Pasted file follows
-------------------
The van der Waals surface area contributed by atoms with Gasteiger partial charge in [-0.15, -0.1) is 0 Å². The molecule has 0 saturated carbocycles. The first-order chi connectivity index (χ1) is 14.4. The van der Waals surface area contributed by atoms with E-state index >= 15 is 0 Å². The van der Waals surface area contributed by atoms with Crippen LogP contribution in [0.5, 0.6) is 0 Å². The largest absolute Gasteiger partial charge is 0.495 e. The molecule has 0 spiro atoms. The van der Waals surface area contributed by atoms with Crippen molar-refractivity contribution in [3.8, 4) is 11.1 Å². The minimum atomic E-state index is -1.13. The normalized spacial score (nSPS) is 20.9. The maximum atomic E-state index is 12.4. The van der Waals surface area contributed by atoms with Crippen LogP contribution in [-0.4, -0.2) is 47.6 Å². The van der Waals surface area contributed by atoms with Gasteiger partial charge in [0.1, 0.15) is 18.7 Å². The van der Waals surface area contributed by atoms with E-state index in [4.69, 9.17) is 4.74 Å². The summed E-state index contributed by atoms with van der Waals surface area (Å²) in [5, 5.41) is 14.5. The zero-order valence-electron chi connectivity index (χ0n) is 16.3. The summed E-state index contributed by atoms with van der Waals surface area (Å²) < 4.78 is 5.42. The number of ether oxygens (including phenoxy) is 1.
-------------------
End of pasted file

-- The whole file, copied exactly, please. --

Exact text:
The van der Waals surface area contributed by atoms with Gasteiger partial charge in [-0.15, -0.1) is 0 Å². The molecule has 0 saturated carbocycles. The first-order chi connectivity index (χ1) is 14.4. The van der Waals surface area contributed by atoms with E-state index >= 15 is 0 Å². The van der Waals surface area contributed by atoms with Crippen LogP contribution in [0.5, 0.6) is 0 Å². The largest absolute Gasteiger partial charge is 0.495 e. The molecule has 0 spiro atoms. The van der Waals surface area contributed by atoms with Crippen molar-refractivity contribution in [3.8, 4) is 11.1 Å². The minimum atomic E-state index is -1.13. The normalized spacial score (nSPS) is 20.9. The maximum atomic E-state index is 12.4. The van der Waals surface area contributed by atoms with Crippen LogP contribution in [-0.4, -0.2) is 47.6 Å². The van der Waals surface area contributed by atoms with Gasteiger partial charge in [0.1, 0.15) is 18.7 Å². The van der Waals surface area contributed by atoms with E-state index in [4.69, 9.17) is 4.74 Å². The summed E-state index contributed by atoms with van der Waals surface area (Å²) in [5, 5.41) is 14.5. The zero-order valence-electron chi connectivity index (χ0n) is 16.3. The summed E-state index contributed by atoms with van der Waals surface area (Å²) < 4.78 is 5.42. The number of ether oxygens (including phenoxy) is 1.